Tablet 302

description

Inv.no.88.839. 107 x 40 mm. Plate IV. VRR II, Plate IV.
Part of what was presumably the right-hand portion of a diptych. On the front are five lines of a letter written along the grain and, at a right-angle in the left margin, parts of four more lines; these must have been written between the columns, as in 311 (contrast 316 where the notches in the left-hand edge show that the marginal writing must have been at the left of col.i). There is no sign of a closure, but it could have been written (if brief) in the left margin or below the lines which are along the grain, if something has been lost from the bottom of the leaf. On the back is the end of an address which suggests that the recipient was probably a slave of Verecundus (no doubt the prefect of 210-2). The content of the letter, the acquisition of foodstuffs, is appropriate to a domestic slave in the praetorium. Not enough of the address on the back survives to give us any clue to the identity of the author but the negotiations about relatively perishable foodstuffs suggest that he cannot have been very far away.
The way in which the letter is set out is slightly odd. The beginning of the surviving part is written as a list, like that in 309 except that the numbers are written out rather than represented by digits. Thereafter, although the text still reads as a list with glosses, three lines are written continuously and the latter two are indented. There may be something missing at the bottom of the leaf. The hand is very like that of 498 and could well be the work of the same person.

edition

L. Margin: n
]rio mulsi si ẹḅr. [ n
]mus (sextarios) viịi muṛiạẹ . [ n
]. ṣ modium oliuae [ n
] . ṇọ [[.. ṃ]]
Back:
. . . . . . . .
traces n
Verecundi n
traces(?) n

translation

'... bruised beans, two modii, chickens, twenty, a hundred apples, if you can find nice ones, a hundred or two hundred eggs, if they are for sale there at a fair price. ... 8 sextarii of fish-sauce ... a modius of olives ... (Back) To ... slave (?) of Verecundus. '

commentary

Front.1. f̣ạḅạe f̣renṣaẹ: only the bottoms of letters of f̣ạḅạe survive but we are in no doubt about the reading. For the collective use see 192.3. For frensus as an alternative form of fre(s)sus see TLL VI.1 1286 and for fabae fressae lines 68ff.; cf. formonsa in line 3. TLL shows that faba fre(s)sa is a well-known expression, found at Ed. Diocl. 1.9, and several times in CGL (where the spelling frensa is found in the mss. at II 69.3, 314.1, V 60.28). ṃ(odios): m is very faint but can certainly be read. There is no trace of a superscript dash. It is slightly odd that the number is written in full as duos rather than digits (so too uiginti in line 2), especially given the layout of the text. It looks less odd in lines 3-and (e.g.) 255.ii.9-where the text is continuous.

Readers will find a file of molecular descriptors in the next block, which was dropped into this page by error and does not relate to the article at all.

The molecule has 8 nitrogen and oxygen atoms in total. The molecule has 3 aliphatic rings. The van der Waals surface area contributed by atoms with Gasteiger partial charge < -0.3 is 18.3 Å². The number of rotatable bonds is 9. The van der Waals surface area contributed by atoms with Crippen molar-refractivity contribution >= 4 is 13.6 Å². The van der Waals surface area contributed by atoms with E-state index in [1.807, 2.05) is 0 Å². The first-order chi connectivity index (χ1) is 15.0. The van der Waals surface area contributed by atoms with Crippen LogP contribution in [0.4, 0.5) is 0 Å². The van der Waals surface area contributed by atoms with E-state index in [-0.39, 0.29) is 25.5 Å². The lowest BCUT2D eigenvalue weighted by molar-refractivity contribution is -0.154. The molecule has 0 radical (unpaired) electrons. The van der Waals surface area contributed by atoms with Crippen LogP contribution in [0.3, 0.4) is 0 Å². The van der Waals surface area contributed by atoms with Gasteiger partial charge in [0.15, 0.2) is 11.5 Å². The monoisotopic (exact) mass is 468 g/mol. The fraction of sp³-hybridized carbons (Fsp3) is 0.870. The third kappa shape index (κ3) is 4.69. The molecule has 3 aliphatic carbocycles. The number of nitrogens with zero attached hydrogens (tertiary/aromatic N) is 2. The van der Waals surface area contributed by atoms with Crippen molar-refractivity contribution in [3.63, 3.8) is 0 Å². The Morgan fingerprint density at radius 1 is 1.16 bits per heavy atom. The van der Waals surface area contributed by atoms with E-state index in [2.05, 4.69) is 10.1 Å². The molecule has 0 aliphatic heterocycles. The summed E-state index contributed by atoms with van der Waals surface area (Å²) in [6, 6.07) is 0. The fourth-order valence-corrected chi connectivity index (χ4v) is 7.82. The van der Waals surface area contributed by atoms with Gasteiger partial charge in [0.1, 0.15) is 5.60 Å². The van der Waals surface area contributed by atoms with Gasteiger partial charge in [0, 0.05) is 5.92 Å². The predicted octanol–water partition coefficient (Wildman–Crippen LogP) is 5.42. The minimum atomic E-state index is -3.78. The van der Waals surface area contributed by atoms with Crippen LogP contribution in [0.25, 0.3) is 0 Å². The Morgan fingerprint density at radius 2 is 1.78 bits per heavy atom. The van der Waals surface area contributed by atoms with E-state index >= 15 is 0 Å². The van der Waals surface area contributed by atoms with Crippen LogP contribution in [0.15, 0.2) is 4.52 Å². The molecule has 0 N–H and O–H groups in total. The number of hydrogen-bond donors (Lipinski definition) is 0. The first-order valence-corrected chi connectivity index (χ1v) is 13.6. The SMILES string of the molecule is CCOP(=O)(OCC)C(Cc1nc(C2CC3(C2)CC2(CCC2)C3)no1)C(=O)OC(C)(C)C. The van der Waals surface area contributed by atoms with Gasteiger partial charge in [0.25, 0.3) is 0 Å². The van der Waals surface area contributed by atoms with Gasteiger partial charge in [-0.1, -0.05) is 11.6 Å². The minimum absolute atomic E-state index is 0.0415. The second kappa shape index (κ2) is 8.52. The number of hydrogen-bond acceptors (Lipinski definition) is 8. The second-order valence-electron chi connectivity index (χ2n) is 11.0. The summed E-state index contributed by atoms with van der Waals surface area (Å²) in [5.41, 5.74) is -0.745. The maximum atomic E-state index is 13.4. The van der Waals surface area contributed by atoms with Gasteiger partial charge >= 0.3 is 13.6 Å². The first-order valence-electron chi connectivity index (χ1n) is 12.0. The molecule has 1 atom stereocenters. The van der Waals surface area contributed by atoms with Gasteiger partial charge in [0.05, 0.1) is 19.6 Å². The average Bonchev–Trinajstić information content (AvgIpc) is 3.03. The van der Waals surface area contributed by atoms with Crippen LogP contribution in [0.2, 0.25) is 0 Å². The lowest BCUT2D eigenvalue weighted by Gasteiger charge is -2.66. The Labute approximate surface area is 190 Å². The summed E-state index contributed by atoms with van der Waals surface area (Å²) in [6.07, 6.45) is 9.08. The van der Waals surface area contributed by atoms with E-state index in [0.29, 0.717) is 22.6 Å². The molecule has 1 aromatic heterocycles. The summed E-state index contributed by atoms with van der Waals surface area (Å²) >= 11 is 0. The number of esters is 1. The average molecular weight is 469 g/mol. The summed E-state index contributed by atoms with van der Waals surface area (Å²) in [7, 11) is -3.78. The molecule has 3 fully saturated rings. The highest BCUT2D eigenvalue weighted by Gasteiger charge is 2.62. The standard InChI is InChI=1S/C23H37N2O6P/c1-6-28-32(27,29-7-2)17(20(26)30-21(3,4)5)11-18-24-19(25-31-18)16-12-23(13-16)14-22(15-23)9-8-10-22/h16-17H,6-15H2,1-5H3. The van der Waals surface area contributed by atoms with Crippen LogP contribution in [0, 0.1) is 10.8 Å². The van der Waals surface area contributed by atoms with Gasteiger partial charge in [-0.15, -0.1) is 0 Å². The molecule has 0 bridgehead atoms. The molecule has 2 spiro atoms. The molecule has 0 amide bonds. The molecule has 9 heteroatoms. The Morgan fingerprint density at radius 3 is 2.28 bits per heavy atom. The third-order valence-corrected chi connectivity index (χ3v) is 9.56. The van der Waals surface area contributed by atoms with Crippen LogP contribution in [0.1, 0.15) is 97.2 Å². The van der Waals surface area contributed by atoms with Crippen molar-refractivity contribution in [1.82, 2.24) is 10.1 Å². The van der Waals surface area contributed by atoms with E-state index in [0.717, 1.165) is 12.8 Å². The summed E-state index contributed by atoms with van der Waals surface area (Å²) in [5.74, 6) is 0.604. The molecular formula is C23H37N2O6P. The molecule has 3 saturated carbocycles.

Front.2. pullos: for chicken and other domestic fowl in the military diet see Davies (1989), 195-6, Dannell and Wild (1987), 68, and for Vindolanda, Hodgson (1976), 25-6 and (1977), VRR III, 113.

Front.3. maḷạ: only the bottoms of the last two letters survive but we are confident of the reading. Apples are not mentioned elsewhere in the Vindolanda tablets (for fruit in the military diet see Davies (1989), 198). ṣị has almost completely disappeared but the reading is surely inescapable. That the adjective formonsa is appropriate to apples is suggested by its use with poma (TLL VI.1 1112.57); for the form see Adams (1994). formosa is used of pondera by Rustius Barbarus in O.Wdi Fawkhir 1.11 = CEL 73.

Front.4. oua: cf. 193.and note.

Front.5. There is a clear interpunct after ibi. aequo emantur: we have not found an example of the use of aequo on its own with the verb emo, and pretio must be understood, unless it followed the verb; cf. perhaps aequọ perferet, 215.ii.6 and note. For the phrase aequo pretio see Digest 30.66 and cf. aequis pretiis in Digest 47.11.6 pr., Livy 7.21.8.

Margin. Our understanding of these lines is hampered by the fact that we do not know how long they were.

Margin.1. The reference to mulsi, a drink made from honey and wine, suggests that the word following might well be ebrius or a cognate. If there is a word division at the edge of the leaf, ebri- would be preferable and there may be a faint trace of i. Apart from the possible reading of a titulus pictus on the neck of an amphora from Masada (Doc.Masada 821) we have found no explicit reference to mulsum in the military context (not mentioned by Davies (1989), 187-206), but honey is attested at Vindolanda in 192.7.

Margin.2. ]mus is presumably the end of a verb, possibly emere.

Margin.3. oliuae: for the collective singular cf. line 1, f̣ạḅạe. For olives in Britain see Britannia 21 (1990), 369-70 no.24.

Back.1. Only exiguous traces of the bottoms of letters.

Back.2. If the recipient was a slave of Verecundus, seruo might have followed Verecundi, but it is not essential, see 301.back 8-9.

Back.3. There may be traces at the bottom left corner where one might expect the name of the sender of the letter.

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